Prudence: pitiful performance persists in 2010

Markets move in mysterious cycles that no one can predict with accuracy.  For several years value beats growth, or large companies beat small, and then the trend reverses.  Markets are one of the most mean reverting data series known to man, so you always know such trends will reverse, but never precisely when.

2010 was a particularly frustrating year to wait for trends to reverse, especially for those who were prudent. 

2009 was an understandably great year for junky versus prudent investments.  Junk had tanked in 2008 and prudence had dropped little, setting up a spectacular rise for junk in 2009 versus a mundane rise for prudence.  Once the government vowed to support any company large and imprudent enough to be in severe trouble, junk’s star was destined to be born.  It was in 2009. 

However, junk’s stardom seldom lasts because investors become understandably nervous as junk’s star gets too high.  I naively expected investors to become nervous in 2010, but was in hindsight much too early.  A quick look at the data (from Bespoke) highlights my naivete.

Companies considered junk by the rating agencies rose 19% in 2010.  Double-A and above rated companies returned a mere 6%.  2010 rewarded this form of imprudence with 3.2x the return.

The most expensive tenth of stocks, as measured by price to earnings ratios, returned 23% in 2010, versus 8% for the cheapest tenth of stocks.  Once again, 2.9x the return for jumping into junk instead of piling into prudence.

Buying the top tenth of stocks most sold short (where short sellers expect to profit from price declines) returned 26% versus the 17% performance earned from the bottom tenth with the least short sellers.  It was a mere 53% better to bet on this particular form of imprudence.

Investing in cyclical companies, those most impacted by economic cycles and thus hardest to predict, returned 25% against 11% for the non-cyclicals that perform regardless of cycles–2.3x better to hope instead of plan.

Finally, small companies (small ships are more easily toppled by storms than large ones) beat large 24% to 11% in 2010, giving those who bet the trend was their friend a 2.2x edge over those who expected trend reversal.

My naivete was on prominent display in 2010, but I’m not bitter.  I find solace in the certainty that markets mean revert.  Plus, I’ve been given the opportunity to buy prudence at even lower prices. 

Will 2011 be my year of redemption.  I don’t know for certain, but in the choice between junk and prudence, I can’t say I’m even remotely tempted to follow the junky crowd of 2010.

Thank you for reading my blog, and may you have the Merriest of Christmases.

Nothing in this blog should be considered investment, financial, tax, or legal advice. The opinions, estimates and projections contained herein are subject to change without notice. Information throughout this blog has been obtained from sources believed to be accurate and reliable, but such accuracy cannot be guaranteed.

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Prudence: pitiful performance persists in 2010

The dash to trash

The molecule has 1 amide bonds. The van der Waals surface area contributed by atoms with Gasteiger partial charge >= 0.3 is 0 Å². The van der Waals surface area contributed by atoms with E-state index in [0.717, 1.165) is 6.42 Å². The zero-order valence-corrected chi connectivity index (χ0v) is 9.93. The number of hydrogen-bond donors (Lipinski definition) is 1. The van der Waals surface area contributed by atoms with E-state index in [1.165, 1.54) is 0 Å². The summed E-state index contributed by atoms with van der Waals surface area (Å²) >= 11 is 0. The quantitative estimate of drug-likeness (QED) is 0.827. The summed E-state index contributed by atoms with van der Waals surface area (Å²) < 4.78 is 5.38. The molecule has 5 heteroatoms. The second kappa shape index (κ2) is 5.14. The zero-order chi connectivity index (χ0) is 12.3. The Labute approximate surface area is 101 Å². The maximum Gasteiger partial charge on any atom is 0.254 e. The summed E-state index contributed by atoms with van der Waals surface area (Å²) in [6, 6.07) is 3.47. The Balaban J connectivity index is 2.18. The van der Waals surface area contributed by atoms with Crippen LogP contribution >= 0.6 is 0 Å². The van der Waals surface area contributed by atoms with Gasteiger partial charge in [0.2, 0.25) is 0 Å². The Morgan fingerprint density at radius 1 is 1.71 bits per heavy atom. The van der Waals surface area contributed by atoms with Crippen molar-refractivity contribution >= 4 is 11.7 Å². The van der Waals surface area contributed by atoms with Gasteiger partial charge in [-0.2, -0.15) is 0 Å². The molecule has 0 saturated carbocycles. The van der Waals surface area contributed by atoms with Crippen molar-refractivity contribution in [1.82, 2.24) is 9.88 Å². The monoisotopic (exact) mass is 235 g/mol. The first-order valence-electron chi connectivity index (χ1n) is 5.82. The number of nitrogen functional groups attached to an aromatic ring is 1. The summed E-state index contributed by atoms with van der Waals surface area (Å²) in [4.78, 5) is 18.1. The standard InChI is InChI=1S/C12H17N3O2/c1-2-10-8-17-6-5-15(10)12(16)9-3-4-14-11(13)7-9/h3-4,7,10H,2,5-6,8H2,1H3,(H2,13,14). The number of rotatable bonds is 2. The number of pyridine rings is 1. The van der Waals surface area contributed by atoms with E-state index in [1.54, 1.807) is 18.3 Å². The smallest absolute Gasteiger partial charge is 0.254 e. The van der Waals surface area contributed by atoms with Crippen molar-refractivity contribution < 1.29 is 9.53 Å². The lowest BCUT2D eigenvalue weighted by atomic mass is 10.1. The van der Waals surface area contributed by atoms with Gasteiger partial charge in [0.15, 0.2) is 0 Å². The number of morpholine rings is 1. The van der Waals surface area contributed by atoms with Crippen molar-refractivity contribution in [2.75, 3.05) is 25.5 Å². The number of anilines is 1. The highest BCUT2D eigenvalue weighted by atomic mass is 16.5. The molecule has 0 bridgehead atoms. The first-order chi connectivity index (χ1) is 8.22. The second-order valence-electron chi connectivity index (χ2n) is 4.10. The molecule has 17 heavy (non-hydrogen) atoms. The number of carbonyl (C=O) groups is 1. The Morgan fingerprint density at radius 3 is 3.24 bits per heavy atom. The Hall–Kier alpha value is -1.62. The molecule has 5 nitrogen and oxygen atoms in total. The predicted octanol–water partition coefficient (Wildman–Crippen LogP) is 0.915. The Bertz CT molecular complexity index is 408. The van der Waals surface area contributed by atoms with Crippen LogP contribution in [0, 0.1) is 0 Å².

When the stock market climbs or falls, it’s always interesting to see which segments are doing best or worst.

Not surprisingly, the stocks that have done best since the March bottom are some of the junkiest companies out there. This makes some sense because such companies were priced for bankruptcy last spring.

As early investors realized junky companies weren’t going under, they jumped at the chance to bag 200%, 300% and higher returns.

The problem with staying with such an approach, now that the trash rally has had its day, is that it’s hard to see how it can continue. Junky stocks have junky business models with weak competitive advantages, low margins, too much debt, etc. From here, there isn’t a lot of upside, and the downside is becoming more perilous.

In contrast, the best-run companies have hardly participated in the rally since March. Granted, they didn’t go down as far, but it’s nonetheless surprising that investors haven’t turned back to them now that the dash to trash has become stretched.

This is most likely due to the pervasive influence of momentum. Momentum investing is the process of buying what’s moving. If it’s climbing, buy it. If it’s sinking, sell it or sell it short. This process can continue for quite some time…until it doesn’t.

Predicting when is impossible, but predicting that it will end is a given. Or, as Herb Stein put it, “If something cannot go on forever, it will stop.”

At some point in time, investors will realize that junky companies have problems and aren’t delivering. That’s when investors will fall over each other trying to buy franchise, high-quality businesses that make money regardless of how well or poorly the economy is doing.

It’s no fun to be under-performing as the market makes a continued mad dash to trash. But, I’m not foolish enough to chase the heard, and I know it doesn’t work over the long run anyway. Or, as our mothers rhetorically asked us, “if your friends jumped off a bridge, would you follow?”

Nothing in this blog should be considered investment, financial, tax, or legal advice. The opinions, estimates and projections contained herein are subject to change without notice. Information throughout this blog has been obtained from sources believed to be accurate and reliable, but such accuracy cannot be guaranteed.